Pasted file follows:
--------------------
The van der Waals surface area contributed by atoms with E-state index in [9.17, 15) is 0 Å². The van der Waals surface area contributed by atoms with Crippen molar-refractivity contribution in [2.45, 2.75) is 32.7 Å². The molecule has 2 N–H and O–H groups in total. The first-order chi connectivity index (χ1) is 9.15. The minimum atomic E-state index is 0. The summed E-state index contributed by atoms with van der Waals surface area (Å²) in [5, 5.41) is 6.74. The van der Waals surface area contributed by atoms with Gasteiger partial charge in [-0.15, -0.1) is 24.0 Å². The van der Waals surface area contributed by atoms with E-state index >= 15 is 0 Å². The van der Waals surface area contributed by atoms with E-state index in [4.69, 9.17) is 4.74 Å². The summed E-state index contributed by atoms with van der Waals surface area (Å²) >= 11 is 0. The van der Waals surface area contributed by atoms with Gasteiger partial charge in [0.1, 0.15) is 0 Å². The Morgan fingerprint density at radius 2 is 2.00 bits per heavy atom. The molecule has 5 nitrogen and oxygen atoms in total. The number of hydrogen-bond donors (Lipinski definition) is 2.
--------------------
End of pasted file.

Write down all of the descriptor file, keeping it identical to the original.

The van der Waals surface area contributed by atoms with E-state index in [9.17, 15) is 0 Å². The van der Waals surface area contributed by atoms with Crippen molar-refractivity contribution in [2.45, 2.75) is 32.7 Å². The molecule has 2 N–H and O–H groups in total. The first-order chi connectivity index (χ1) is 9.15. The minimum atomic E-state index is 0. The summed E-state index contributed by atoms with van der Waals surface area (Å²) in [5, 5.41) is 6.74. The van der Waals surface area contributed by atoms with Gasteiger partial charge in [-0.15, -0.1) is 24.0 Å². The van der Waals surface area contributed by atoms with E-state index >= 15 is 0 Å². The van der Waals surface area contributed by atoms with E-state index in [4.69, 9.17) is 4.74 Å². The summed E-state index contributed by atoms with van der Waals surface area (Å²) >= 11 is 0. The van der Waals surface area contributed by atoms with Gasteiger partial charge in [0.1, 0.15) is 0 Å². The Morgan fingerprint density at radius 2 is 2.00 bits per heavy atom. The molecule has 5 nitrogen and oxygen atoms in total. The number of hydrogen-bond donors (Lipinski definition) is 2.